By Kathy Cunningham
In June 2011, the United States Department of Agriculture replaced the Food Pyramid with a new guide called MyPlate. It is an easy-to-understand visual cue that helps consumers adopt healthy eating habits consistent with the U.S. Government’s 2010 Dietary Guidelines.
MyPlate is divided into four sections: fruits, vegetables, grains and proteins, as well as a glass representing dairy products. It shows consumers how they can incorporate the recommendations of the Dietary Guidelines into every meal.
As part of this year’s Nutrition Month, however, the Commission is featuring not only MyPlate but also an optimized version called the Healthy Eating Plate.
The Healthy Eating Plate was created by experts at the Harvard School of Public Health and Harvard Medical School. In addition to showing the right serving sizes for each major food group, it points consumers to the healthiest choices within each section.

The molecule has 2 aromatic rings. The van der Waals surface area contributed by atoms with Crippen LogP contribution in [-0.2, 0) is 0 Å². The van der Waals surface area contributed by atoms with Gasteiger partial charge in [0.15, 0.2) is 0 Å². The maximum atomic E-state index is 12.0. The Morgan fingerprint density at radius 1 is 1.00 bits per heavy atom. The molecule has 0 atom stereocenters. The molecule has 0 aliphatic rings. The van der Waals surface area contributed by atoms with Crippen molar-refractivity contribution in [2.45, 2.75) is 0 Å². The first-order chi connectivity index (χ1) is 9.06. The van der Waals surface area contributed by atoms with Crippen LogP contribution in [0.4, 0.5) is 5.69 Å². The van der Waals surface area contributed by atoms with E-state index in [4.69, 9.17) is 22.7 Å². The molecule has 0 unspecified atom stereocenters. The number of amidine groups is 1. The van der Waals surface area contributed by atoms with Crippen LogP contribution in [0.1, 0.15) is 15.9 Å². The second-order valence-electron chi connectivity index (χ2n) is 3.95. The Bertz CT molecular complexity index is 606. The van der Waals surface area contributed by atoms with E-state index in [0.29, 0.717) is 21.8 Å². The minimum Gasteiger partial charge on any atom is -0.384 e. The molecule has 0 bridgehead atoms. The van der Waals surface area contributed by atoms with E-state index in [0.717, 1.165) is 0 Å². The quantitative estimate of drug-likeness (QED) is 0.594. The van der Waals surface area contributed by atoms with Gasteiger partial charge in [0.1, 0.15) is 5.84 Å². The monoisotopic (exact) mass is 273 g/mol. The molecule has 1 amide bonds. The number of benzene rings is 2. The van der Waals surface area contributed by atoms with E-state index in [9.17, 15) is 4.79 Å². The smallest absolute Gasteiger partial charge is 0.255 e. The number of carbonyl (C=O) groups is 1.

For example, The Healthy Eating Plate’s protein portion encourages people to eat lean meats like fish and chicken while limiting red meats and avoiding processed meats. The USDA’s MyPlate, in contrast, solely says how much protein to eat without specifying what types are good for you.
The Healthy Eating Plate also adds a glass bottle as a reminder to use healthy oils like canola and olive oil. A glass of water replaces the USDA’s dairy portion.
And what about that figure scampering across the bottom of the placemat? It’s a reminder that staying active is half of the secret to weight control and a healthy lifestyle. The other half is eating a healthy diet with modest portions.
From the nutrition perspective, the best thing that you can do to eat healthy is increasing your consumption of plant-based foods that are low in calories and nutrient dense, increase the amount of whole grains, choose healthy proteins, and choose moderate portions.
How does you daily plate match-up to the Healthy Eating Plate or MyPlate?
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Kathy Cunningham is a registered dietitian at the Boston Public Health Commission.